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Moh's Scale of Hardness

The universal scale used to test the hardness of a mineral or rock is known as Moh's scale. It was devised by the Austrian mineralogist Frederick Moh in the early 1800's as a crude but practical method of comparing scratch resistance. Hardness can be tested by comparing resistance to fracture, indentation or breakage however Moh's scale refers only to resistance to abrasion.

Hardness Mineral Occurances & Uses
1 Talc Talcum Powder
2 Gypsum Used in plaster of paris, deposited in lake and sea water
3 Calcite Limestone and most shells contain calcite
4 Fluorite Fluorine in Fluorite prevents tooth decay
5 Apatite Infrequently used as a gemstone
6 Orthoclase Common constituent of most granites
7 Quartz Regularly found in passage tomb cemeteries in Europe
8 Topaz The November birthstone. Can be found in the Ural mountains.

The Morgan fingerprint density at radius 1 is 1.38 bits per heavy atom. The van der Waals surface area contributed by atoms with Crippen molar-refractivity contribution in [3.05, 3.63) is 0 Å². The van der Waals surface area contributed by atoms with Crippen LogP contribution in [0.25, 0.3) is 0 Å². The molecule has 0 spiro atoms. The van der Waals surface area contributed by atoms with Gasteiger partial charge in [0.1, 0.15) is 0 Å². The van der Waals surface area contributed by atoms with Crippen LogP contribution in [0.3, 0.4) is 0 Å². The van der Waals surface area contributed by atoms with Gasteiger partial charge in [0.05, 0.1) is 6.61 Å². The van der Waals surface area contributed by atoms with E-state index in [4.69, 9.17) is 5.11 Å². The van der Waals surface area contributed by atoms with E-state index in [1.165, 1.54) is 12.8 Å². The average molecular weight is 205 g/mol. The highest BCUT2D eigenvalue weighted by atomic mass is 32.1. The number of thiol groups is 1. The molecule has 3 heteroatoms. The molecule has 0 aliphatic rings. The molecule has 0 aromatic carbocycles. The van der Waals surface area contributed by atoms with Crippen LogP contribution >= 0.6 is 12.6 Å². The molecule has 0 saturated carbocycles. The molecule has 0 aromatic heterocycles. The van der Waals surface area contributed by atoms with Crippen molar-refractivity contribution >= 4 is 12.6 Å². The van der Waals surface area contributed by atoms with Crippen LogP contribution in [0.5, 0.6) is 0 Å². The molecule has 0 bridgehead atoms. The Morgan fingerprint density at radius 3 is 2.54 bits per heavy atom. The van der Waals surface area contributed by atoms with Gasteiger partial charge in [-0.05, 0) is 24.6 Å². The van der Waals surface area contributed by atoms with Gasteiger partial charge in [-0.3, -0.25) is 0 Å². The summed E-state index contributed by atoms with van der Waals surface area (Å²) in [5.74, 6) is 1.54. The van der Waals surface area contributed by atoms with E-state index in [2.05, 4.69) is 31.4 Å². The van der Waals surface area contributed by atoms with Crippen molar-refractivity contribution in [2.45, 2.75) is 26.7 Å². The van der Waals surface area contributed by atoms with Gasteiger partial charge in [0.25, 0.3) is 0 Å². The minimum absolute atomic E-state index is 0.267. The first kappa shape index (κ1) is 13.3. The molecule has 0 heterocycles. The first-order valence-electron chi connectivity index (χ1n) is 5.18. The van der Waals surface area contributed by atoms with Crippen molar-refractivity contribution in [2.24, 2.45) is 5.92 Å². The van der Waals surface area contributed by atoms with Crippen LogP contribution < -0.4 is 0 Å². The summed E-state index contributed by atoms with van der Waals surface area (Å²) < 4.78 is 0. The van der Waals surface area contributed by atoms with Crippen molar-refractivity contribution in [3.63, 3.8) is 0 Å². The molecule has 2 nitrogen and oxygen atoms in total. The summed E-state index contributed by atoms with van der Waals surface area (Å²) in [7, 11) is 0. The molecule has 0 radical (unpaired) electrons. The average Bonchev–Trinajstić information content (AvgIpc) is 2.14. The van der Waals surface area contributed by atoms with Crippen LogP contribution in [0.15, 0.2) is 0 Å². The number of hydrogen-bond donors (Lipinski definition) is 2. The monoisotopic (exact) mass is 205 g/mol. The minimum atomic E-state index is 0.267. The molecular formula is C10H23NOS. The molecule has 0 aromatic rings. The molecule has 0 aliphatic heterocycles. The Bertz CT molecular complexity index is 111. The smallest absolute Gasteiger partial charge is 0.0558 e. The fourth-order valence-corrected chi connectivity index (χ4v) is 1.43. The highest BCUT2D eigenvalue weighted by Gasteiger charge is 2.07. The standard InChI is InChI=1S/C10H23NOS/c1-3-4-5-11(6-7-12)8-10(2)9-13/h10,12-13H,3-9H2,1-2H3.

9 Corundum Sapphire and Ruby are varieties of corundum. Twice as hard as Topaz. Sometimes used as an abrasive.
10 Diamond Used in Jewellery and cutting tools. Four times as hard as Corundum.

Moh chose the minerals because they were common or readily available at the time. The Moh's Hardness scale is not a linear scale unlike the scale of absolute hardness. So Orthoclase at 6 is not twice as hard as Calcite at 3, nor is the difference between talc and gypsum the same as the difference between Corundum and Diamond.

An absolute hardness scale gives a clearer idea of how hard the minerals are in relation to each other. As you can see in the scale below, Orthoclase is not even twice as hard as Apatite however diamond is four times harder than Corundum.

Absolute Scale of Hardness

  • 1 Talc
  • 3 Gypsum
  • 9 Calcite
  • 21 Fluorite
  • 48 Apatite
  • 72 Orthoclase
  • 200 Topaz
  • 400 Corundum
  • 1600 Diamond

Knowing the hardness of some everyday items helps to use Moh's scale when identifying minerals and rocks.

Hardness of other easily accessible items

  • 2.5 Fingernail
  • 3 Old copper penny
  • 4.5 Platinum
  • 5.5 Knife blade
  • 6-7 Glass
  • 7 Hardened steel file

An item made from a harder material will mark or scratch a softer material on the scale so for example a knife blade will scratch anything with a hardness rating below 5.5 and a fingernail will scratch talc.

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